A domed or vaulted recess or projection on a building.
Curved structure spanning an opening that supports the surrounding walls.
The lowest section of the entablature that rests directly on the column.
A design style popularized in the 1920s and 1930s during the Exposition Internationale des Arts Décoratifs et Industriels Modernes, an exposition of modern decorative and industrial arts held in Paris, France, in 1925. Bold outlines, geometric and zigzag forms, and the use of modern materials, such as plastic, characterize the style.
Similar to Art Deco, with its stripped-down forms and geometric-based ornamentation, the moderne style is sleek and unornamented, while the slightly earlier deco style can be quite decorative.
A row of upright, often vase-shaped supports topped by a rail that prevents people from falling over the edge of a staircase.
The head of a column or pillar.
The main architectural types based on the style of capital, column, and entablature.
A series of columns set at regular intervals and usually supporting the base of a roof structure.
A supporting pillar consisting of a usually round shaft, a capital, and a base.
The molded and projecting horizontal member that crowns an architectural composition.
The lightest and most ornate of the three ancient Greek architectural orders distinguished especially by its large capitals decorated with carved acanthus leaves.
A small rounded structure resting on a circular base built on top of a roof.
A large hemispherical roof or ceiling.
The oldest and simplest Greek architectural order.
The cylindrical base on which a dome rests.
The lower border of a roof that overhangs the wall.
The upper section of the classical order consisting of three horizontal elements ─cornice, frieze, and architrave.
The front of a building; any face of a building given special architectural treatment.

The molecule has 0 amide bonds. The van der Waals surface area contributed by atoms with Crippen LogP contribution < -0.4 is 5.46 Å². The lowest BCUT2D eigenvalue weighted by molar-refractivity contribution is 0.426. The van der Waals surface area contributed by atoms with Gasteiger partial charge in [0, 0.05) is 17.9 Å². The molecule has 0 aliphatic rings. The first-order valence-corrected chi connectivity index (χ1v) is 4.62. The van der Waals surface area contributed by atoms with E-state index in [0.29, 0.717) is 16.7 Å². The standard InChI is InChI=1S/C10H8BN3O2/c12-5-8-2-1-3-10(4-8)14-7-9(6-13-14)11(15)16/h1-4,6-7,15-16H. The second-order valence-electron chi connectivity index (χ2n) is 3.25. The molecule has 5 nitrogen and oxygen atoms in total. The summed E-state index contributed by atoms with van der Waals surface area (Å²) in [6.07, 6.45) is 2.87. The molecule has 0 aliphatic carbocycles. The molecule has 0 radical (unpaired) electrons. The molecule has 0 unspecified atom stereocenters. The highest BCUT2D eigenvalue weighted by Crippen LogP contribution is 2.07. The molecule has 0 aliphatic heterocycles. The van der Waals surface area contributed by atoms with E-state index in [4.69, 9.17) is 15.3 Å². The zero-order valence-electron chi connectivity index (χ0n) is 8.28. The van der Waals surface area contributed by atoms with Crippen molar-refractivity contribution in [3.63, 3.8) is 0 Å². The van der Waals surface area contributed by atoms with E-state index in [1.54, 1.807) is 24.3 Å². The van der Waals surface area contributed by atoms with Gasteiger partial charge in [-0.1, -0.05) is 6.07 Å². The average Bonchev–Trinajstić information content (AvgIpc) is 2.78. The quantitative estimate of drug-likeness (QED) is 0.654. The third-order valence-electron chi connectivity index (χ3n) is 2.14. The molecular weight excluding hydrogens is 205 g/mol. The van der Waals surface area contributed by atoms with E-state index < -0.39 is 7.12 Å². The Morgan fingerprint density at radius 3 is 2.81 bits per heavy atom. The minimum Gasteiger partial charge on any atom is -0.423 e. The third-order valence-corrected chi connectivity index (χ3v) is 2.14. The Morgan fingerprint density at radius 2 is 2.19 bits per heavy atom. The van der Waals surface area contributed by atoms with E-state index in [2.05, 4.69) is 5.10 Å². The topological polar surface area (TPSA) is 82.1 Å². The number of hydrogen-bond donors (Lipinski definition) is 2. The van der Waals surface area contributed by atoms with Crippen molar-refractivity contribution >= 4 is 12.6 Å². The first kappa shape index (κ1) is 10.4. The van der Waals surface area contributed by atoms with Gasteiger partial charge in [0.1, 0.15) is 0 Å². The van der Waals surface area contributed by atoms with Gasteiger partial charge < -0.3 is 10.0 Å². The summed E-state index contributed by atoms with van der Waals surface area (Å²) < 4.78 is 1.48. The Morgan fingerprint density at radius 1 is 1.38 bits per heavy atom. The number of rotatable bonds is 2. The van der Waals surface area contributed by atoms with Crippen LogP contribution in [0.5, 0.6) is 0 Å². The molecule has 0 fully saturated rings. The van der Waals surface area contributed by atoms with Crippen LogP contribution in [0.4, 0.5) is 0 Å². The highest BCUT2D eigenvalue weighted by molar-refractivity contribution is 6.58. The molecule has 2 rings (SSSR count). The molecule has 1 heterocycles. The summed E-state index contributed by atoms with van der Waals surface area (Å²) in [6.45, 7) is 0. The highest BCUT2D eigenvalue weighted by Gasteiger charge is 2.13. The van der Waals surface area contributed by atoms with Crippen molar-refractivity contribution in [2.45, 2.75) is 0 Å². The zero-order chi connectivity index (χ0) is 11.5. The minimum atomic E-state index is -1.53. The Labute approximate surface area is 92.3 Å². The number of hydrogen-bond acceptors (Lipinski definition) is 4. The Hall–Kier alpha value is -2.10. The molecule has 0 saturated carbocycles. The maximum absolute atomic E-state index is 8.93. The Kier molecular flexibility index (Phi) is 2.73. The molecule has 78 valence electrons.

Architectural style popular in the United States between 1780 and 1830. An interpretation of Ancient Roman architecture fashionable after the unearthing of Pompeii and Herculaneum. The American eagle was a common symbol used in this style, with the ellipse a frequent architectural motif.
A conventionalized iris in artistic design and heraldry.
A sculptured or richly ornamented band, as on a building or piece of furniture.
The art of painting on freshly spread moist lime plaster with water-based pigments.
The vertical triangular end of a building from cornice or eaves to ridge.
A style of architecture developed in northern France and spreading through western Europe from the middle of the 12th century to the early 16th century characterized by converging weights and strains at isolated points upon slender vertical piers and counterbalancing buttresses and by pointed arches and vaulting.
A style of architecture in the first half of the 19th century marked by the use or imitation of Greek orders.
The ancient Greek architectural order especially distinguished by fluted columns on bases and scroll volutes in its capitals.
Wedge-shaped central point of an arch.
Small superstructure on top of a dome.
Decorative work in which elaborate patterns are formed by the insertion of pieces of material (such as wood, shell, or ivory) into a wood veneer that is then applied to a surface (such as a piece of furniture).
A low-ceilinged story between two main stories of a building; also, an intermediate story that projects in the form of a balcony.
Constituting a revival or adaptation of the classical especially in literature, music, art, or architecture.
Plasterwork, especially in raised ornamental figures on walls.
In classical architecture, a triangular space that forms the gable of a low-pitched roof usually filled with relief sculpture.
A vertical structural support such as the wall between two openings; a vertical member that supports the end of an arch or lintel, or an auxiliary mass of masonry used to stiffen a wall.
An upright architectural member that is rectangular in plan and is structurally a pier but architecturally treated as a column. It usually projects a third of its width or less from the wall.
In classical architecture, a colonnade or covered ambulatory often at the entrance of a building.
An architectural style introduced to the United States in the mid-19th century, and derived from the classically ordered architecture and sculptural ornamentation of ancient Rome. It is characterized by its use of pediments, entablatures, volutes, and finials.
Combination of Ionic and Corinthian orders.
A painted or sculpted circular surface or roundel with inlay.
A round building; especially one covered by a dome.
An assemblage of beams forming a rigid framework of support.
The recessed face of a pediment within the frame above an arched entrance.
A large and ornate house built during the Victorian Age, typically defined as the years of Queen Victoria’s reign of the British Empire (1837-1901) and the height of the Industrial Revolution.
A part or feature usually projecting from and subordinate to the main or central part of a building.